Bernafon's amplification suddenly faint

One of my Bernafon SwissEar 106 BTE D’s amplification has dropped to a very faint level, i.e., still clearly amplifying but barely discernible. After cleaning the tube and checking for obstructions on both input and output orifices, I visited the vendor (Costco) where I had planned a hearing test to see if I could benefit from new HAs. The tech told me that the hearing aid was “dead”…but clearly it’s not, since some amplification can clearly be heard and there’s feedback generated when enclosed in my hand. Any thoughts on whether this might be something easily remedied and, if so, who would do it and what might it cost?

Also, the tech recommended that I upgrade my four-year-old SwissEars to Bernafon Verite ($2,800, pair) which I’m picking up on Wednesday for a 90 day trial. I’d like to compare them to my existing aids but first have to fix this amplification problem. For those of you familiar with these HAs, do you think this upgrade will provide a significant improvement for me? I have considerable difficulty with my existing HAs in restaurants, etc. and watching TV (“TV Ears” don’t work with my TVs because all the sound comes through ceiling speakers).

Thanks for any input you can provide.

If im not mistaken both instruments are channel free, but the verite is rite instrument
with frequency response up to 10,000hz. That said, speech und. should be superior along with localization of sounds. The added benefit of bluetooth comp is a plus…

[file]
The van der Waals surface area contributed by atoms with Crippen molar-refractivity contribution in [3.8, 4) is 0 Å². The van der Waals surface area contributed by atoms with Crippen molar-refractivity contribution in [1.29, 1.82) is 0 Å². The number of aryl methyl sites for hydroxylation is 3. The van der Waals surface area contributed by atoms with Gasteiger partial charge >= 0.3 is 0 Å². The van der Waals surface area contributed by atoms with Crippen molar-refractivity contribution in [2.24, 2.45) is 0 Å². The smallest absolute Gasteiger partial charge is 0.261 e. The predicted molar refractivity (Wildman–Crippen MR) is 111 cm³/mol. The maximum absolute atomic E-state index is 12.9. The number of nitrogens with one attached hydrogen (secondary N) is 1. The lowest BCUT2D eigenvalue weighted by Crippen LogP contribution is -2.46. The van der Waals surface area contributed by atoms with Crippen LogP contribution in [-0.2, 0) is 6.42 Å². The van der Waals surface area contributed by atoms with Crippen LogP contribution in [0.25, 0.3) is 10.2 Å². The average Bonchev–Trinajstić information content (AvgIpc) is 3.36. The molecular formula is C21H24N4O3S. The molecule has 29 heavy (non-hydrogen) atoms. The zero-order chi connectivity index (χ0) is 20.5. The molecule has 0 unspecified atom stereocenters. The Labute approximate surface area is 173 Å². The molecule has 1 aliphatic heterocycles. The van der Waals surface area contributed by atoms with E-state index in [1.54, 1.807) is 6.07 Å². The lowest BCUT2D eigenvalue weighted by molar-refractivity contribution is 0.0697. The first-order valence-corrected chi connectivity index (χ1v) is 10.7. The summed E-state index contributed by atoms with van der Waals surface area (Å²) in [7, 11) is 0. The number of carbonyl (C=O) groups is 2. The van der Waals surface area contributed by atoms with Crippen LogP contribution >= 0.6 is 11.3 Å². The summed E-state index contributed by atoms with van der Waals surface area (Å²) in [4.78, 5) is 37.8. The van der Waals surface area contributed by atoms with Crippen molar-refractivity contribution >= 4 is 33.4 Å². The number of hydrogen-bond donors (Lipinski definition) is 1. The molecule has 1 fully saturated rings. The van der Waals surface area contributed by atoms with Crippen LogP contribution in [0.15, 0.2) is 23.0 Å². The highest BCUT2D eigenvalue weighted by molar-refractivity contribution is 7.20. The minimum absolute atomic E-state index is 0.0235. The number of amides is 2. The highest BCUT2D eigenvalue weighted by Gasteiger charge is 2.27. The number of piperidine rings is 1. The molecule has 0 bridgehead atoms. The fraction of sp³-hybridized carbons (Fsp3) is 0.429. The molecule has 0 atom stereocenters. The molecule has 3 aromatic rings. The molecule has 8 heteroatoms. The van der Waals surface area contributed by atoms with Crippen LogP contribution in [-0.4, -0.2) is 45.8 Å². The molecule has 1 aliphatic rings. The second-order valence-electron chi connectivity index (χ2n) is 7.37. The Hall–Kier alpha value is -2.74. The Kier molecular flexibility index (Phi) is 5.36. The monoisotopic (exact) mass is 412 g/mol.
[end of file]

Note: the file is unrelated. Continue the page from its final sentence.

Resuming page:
I would still fix the swiss ear and have them as backup…

you should consider soundgate and conenctline tv

First thing is to get the old HA repaired. I have had HA’s for 44 year and always have a back up. Never had a Aud tell me that they could not be repaired. The cost ranges from $100 for the analog to $250 for the digital (USA). Usually with a one year warranty.

Thanks for the comments, xbulder. Curious about your enthusiasm for Bluetooth. I know that means it can link to my cell phone but if I have Bluetooth in my car, I can’t connect my cell to both my HA and my car…can I? I guess it might be nice to use with my MP3 player though and if I buy some sort of Bluetooth device that can connect to my ceiling speakers, perhaps that could improve my reception there. The two products you mentioned won’t work for my TV system, since audio isn’t piped to the TV, only the ceiling speakers. (I still regret putting in this fancy A/V system!)

Thanks, disty. Any recommendations on who best to do the repair job?

I have the same problem with my Bernafon here in Australia. I have had it about 4 months. It has been back to Bernafon for repair and they replaced the receiver. However after a couple of days the problem has returned. With a fresh battery it initially works fine, but in 2-3 hours it is very faint and in 4 hours it appears to be “dead”. (i.e. muted). I will be taking it back agian this week and will let you know the outcome. I have a pocket remote which can increase/decrease the volume, but even the Max volume level is muted after a few hours use. The model is a Behind the Ear Brite.

In fairness you’re getting a different problem. The SwissEar is a slim-tube device and sounds from the description above that there’s a long term receiver failure about to happen.
Your brite receiver is probably just blocked with wax. If your Audiologist had old stock, you probably had one of the old short receivers without the No-wax filter. If they were newer sort, there’s a renewable filter in the shaft which may be blocked.